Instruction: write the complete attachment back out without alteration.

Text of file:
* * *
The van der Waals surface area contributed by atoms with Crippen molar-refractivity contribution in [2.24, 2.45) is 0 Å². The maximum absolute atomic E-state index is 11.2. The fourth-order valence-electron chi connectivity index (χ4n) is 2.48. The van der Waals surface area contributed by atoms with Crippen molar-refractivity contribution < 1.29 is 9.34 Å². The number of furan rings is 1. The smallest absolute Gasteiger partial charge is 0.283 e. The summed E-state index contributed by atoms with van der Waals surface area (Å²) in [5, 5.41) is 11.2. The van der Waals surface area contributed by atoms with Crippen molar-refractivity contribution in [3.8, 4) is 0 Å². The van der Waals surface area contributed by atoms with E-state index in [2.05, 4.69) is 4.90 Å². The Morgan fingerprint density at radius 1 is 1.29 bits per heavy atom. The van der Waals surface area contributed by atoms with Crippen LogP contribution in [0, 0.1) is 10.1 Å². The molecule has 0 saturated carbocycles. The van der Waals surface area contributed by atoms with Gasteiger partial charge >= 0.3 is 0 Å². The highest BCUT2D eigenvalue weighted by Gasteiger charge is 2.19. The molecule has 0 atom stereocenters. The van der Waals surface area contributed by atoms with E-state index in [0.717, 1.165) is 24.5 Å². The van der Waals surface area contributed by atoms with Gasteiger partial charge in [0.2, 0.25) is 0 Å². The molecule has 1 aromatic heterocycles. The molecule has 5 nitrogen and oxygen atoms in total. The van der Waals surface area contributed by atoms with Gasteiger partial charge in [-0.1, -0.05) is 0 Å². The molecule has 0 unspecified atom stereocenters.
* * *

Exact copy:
The van der Waals surface area contributed by atoms with Crippen molar-refractivity contribution in [2.24, 2.45) is 0 Å². The maximum absolute atomic E-state index is 11.2. The fourth-order valence-electron chi connectivity index (χ4n) is 2.48. The van der Waals surface area contributed by atoms with Crippen molar-refractivity contribution < 1.29 is 9.34 Å². The number of furan rings is 1. The smallest absolute Gasteiger partial charge is 0.283 e. The summed E-state index contributed by atoms with van der Waals surface area (Å²) in [5, 5.41) is 11.2. The van der Waals surface area contributed by atoms with Crippen molar-refractivity contribution in [3.8, 4) is 0 Å². The van der Waals surface area contributed by atoms with E-state index in [2.05, 4.69) is 4.90 Å². The Morgan fingerprint density at radius 1 is 1.29 bits per heavy atom. The van der Waals surface area contributed by atoms with Crippen LogP contribution in [0, 0.1) is 10.1 Å². The molecule has 0 saturated carbocycles. The van der Waals surface area contributed by atoms with Gasteiger partial charge >= 0.3 is 0 Å². The highest BCUT2D eigenvalue weighted by Gasteiger charge is 2.19. The molecule has 0 atom stereocenters. The van der Waals surface area contributed by atoms with E-state index in [0.717, 1.165) is 24.5 Å². The van der Waals surface area contributed by atoms with Gasteiger partial charge in [0.2, 0.25) is 0 Å². The molecule has 1 aromatic heterocycles. The molecule has 5 nitrogen and oxygen atoms in total. The van der Waals surface area contributed by atoms with Gasteiger partial charge in [-0.1, -0.05) is 0 Å². The molecule has 0 unspecified atom stereocenters.